X-Box Binding protein-1 (XBP-1) is a leucine zipper transcription factor involved in the Unfolded Protein Response (UPR) stress response. XBP-1 exists in 2 forms, XBP1u (unspliced) and XBP1s (spliced). In contrast to other transcripts described in this review, XBP-1 is activated through splicing itself (Figure 4). XBP1 pre-mRNA is localized to the ER in basal conditions. In response to various stresses, XBP-1 is spliced to mRNA and translated into active form XBP-1s. XBP-1s translocates to the nucleus to activate many stress response genes [78,79,80,81,82]. Almost all XBP-1 activation pathways converge onto IRE1α. When various signals reach the ER, Binding immunoglobulin protein (BiP) dissociates from IRE1α [83,84]. IRE1α then dimerizes and autophosphorylates to activate itself [85,86,87,88,89]. This results in IRE1α unconventionally splicing the ER-localized XBP-1 transcript [90,91]. The spliced transcript is then translated before translocation of the active XBP-1 protein to the nucleus.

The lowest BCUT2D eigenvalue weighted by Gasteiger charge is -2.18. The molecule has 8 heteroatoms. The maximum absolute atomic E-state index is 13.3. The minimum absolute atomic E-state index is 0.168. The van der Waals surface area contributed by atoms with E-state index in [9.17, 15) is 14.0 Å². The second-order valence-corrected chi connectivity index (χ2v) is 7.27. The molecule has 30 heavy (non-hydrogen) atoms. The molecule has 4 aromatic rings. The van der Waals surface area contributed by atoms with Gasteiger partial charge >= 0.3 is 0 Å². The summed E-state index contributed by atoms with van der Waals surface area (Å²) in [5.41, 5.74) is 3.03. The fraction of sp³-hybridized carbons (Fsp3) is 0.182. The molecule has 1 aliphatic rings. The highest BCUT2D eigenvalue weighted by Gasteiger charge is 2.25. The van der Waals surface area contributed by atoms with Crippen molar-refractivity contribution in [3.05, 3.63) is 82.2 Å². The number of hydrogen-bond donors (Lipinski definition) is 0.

Click to view original image

Figure 4 Stress induces the IRE1α-mediated splicing of XBP-1 mRNA. Unspliced XBP-1 mRNA is localized to the ER during basal conditions. IRE1α is activated by stress, and induces the unconventional splicing of XBP-1 mRNA to its fully processed form. This leads to the translation of XBP-1 to its active protein, which is a transcription factor that translocated to the nucleus and activates many neuroprotective genes. When unspliced XBP-1 is translated, the resulting protein is quickly degraded.